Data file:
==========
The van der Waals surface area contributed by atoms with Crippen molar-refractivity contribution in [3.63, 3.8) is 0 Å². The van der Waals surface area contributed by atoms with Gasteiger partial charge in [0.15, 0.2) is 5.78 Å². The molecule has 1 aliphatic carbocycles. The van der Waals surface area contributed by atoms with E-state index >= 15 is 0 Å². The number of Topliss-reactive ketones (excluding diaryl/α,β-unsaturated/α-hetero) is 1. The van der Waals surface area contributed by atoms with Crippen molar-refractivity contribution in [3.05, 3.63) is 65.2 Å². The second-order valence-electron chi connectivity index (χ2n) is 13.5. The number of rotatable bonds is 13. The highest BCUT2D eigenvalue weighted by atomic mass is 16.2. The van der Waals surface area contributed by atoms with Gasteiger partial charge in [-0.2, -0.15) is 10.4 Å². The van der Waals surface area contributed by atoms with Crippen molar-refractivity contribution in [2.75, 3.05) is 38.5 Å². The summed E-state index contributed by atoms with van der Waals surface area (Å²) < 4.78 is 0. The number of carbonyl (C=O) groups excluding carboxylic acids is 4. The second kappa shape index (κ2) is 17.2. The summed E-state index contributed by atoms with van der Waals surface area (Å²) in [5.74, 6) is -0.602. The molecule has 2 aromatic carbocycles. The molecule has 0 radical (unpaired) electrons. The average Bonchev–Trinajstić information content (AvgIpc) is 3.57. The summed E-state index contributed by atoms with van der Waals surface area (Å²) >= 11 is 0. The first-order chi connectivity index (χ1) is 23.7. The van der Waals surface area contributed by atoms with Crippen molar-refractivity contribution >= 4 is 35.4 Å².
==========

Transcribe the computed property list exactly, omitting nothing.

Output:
The van der Waals surface area contributed by atoms with Crippen molar-refractivity contribution in [3.63, 3.8) is 0 Å². The van der Waals surface area contributed by atoms with Gasteiger partial charge in [0.15, 0.2) is 5.78 Å². The molecule has 1 aliphatic carbocycles. The van der Waals surface area contributed by atoms with E-state index >= 15 is 0 Å². The number of Topliss-reactive ketones (excluding diaryl/α,β-unsaturated/α-hetero) is 1. The van der Waals surface area contributed by atoms with Crippen molar-refractivity contribution in [3.05, 3.63) is 65.2 Å². The second-order valence-electron chi connectivity index (χ2n) is 13.5. The number of rotatable bonds is 13. The highest BCUT2D eigenvalue weighted by atomic mass is 16.2. The van der Waals surface area contributed by atoms with Gasteiger partial charge in [-0.2, -0.15) is 10.4 Å². The van der Waals surface area contributed by atoms with Crippen molar-refractivity contribution in [2.75, 3.05) is 38.5 Å². The summed E-state index contributed by atoms with van der Waals surface area (Å²) < 4.78 is 0. The number of carbonyl (C=O) groups excluding carboxylic acids is 4. The second kappa shape index (κ2) is 17.2. The summed E-state index contributed by atoms with van der Waals surface area (Å²) in [5.74, 6) is -0.602. The molecule has 2 aromatic carbocycles. The molecule has 0 radical (unpaired) electrons. The average Bonchev–Trinajstić information content (AvgIpc) is 3.57. The summed E-state index contributed by atoms with van der Waals surface area (Å²) >= 11 is 0. The first-order chi connectivity index (χ1) is 23.7. The van der Waals surface area contributed by atoms with Crippen molar-refractivity contribution >= 4 is 35.4 Å².